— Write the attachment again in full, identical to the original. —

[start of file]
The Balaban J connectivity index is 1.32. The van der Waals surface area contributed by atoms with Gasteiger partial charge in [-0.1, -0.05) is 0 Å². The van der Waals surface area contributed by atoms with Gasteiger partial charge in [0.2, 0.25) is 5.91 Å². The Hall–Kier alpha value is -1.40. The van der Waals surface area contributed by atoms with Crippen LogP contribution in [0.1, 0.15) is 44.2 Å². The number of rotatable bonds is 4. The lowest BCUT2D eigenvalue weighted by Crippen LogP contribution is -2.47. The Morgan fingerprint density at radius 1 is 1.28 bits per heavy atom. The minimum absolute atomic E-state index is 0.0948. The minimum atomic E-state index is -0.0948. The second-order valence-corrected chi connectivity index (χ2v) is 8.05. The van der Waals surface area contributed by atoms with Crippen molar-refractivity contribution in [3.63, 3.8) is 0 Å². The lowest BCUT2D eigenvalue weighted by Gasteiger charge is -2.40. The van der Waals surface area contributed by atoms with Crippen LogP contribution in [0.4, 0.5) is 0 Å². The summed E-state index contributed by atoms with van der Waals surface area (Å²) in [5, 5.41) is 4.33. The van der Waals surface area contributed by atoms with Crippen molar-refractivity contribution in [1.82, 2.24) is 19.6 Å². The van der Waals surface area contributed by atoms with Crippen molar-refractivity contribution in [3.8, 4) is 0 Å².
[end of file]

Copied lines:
The Balaban J connectivity index is 1.32. The van der Waals surface area contributed by atoms with Gasteiger partial charge in [-0.1, -0.05) is 0 Å². The van der Waals surface area contributed by atoms with Gasteiger partial charge in [0.2, 0.25) is 5.91 Å². The Hall–Kier alpha value is -1.40. The van der Waals surface area contributed by atoms with Crippen LogP contribution in [0.1, 0.15) is 44.2 Å². The number of rotatable bonds is 4. The lowest BCUT2D eigenvalue weighted by Crippen LogP contribution is -2.47. The Morgan fingerprint density at radius 1 is 1.28 bits per heavy atom. The minimum absolute atomic E-state index is 0.0948. The minimum atomic E-state index is -0.0948. The second-order valence-corrected chi connectivity index (χ2v) is 8.05. The van der Waals surface area contributed by atoms with Crippen molar-refractivity contribution in [3.63, 3.8) is 0 Å². The lowest BCUT2D eigenvalue weighted by Gasteiger charge is -2.40. The van der Waals surface area contributed by atoms with Crippen LogP contribution in [0.4, 0.5) is 0 Å². The summed E-state index contributed by atoms with van der Waals surface area (Å²) in [5, 5.41) is 4.33. The van der Waals surface area contributed by atoms with Crippen molar-refractivity contribution in [1.82, 2.24) is 19.6 Å². The van der Waals surface area contributed by atoms with Crippen molar-refractivity contribution in [3.8, 4) is 0 Å².